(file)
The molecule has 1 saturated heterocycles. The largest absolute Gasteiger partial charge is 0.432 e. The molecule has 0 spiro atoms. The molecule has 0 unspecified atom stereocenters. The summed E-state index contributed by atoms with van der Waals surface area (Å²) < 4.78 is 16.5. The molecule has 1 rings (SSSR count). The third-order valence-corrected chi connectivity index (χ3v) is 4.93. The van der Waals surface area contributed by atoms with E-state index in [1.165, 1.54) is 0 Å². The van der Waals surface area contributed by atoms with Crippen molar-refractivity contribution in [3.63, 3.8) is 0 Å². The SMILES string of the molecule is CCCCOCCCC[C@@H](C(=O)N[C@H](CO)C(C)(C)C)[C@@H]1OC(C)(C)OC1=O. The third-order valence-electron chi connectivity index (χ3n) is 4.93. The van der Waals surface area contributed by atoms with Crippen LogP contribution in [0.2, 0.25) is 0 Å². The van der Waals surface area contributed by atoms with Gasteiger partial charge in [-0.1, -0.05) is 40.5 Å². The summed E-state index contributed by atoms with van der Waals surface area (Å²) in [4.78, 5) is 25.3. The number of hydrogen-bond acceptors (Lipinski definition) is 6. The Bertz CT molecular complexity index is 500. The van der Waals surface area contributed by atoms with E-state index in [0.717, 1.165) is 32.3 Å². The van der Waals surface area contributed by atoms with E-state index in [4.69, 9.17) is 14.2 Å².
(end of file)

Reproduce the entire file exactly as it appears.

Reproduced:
The molecule has 1 saturated heterocycles. The largest absolute Gasteiger partial charge is 0.432 e. The molecule has 0 spiro atoms. The molecule has 0 unspecified atom stereocenters. The summed E-state index contributed by atoms with van der Waals surface area (Å²) < 4.78 is 16.5. The molecule has 1 rings (SSSR count). The third-order valence-corrected chi connectivity index (χ3v) is 4.93. The van der Waals surface area contributed by atoms with E-state index in [1.165, 1.54) is 0 Å². The van der Waals surface area contributed by atoms with Crippen molar-refractivity contribution in [3.63, 3.8) is 0 Å². The SMILES string of the molecule is CCCCOCCCC[C@@H](C(=O)N[C@H](CO)C(C)(C)C)[C@@H]1OC(C)(C)OC1=O. The third-order valence-electron chi connectivity index (χ3n) is 4.93. The van der Waals surface area contributed by atoms with Crippen LogP contribution in [0.2, 0.25) is 0 Å². The van der Waals surface area contributed by atoms with Gasteiger partial charge in [-0.1, -0.05) is 40.5 Å². The summed E-state index contributed by atoms with van der Waals surface area (Å²) in [4.78, 5) is 25.3. The number of hydrogen-bond acceptors (Lipinski definition) is 6. The Bertz CT molecular complexity index is 500. The van der Waals surface area contributed by atoms with E-state index in [0.717, 1.165) is 32.3 Å². The van der Waals surface area contributed by atoms with E-state index in [4.69, 9.17) is 14.2 Å².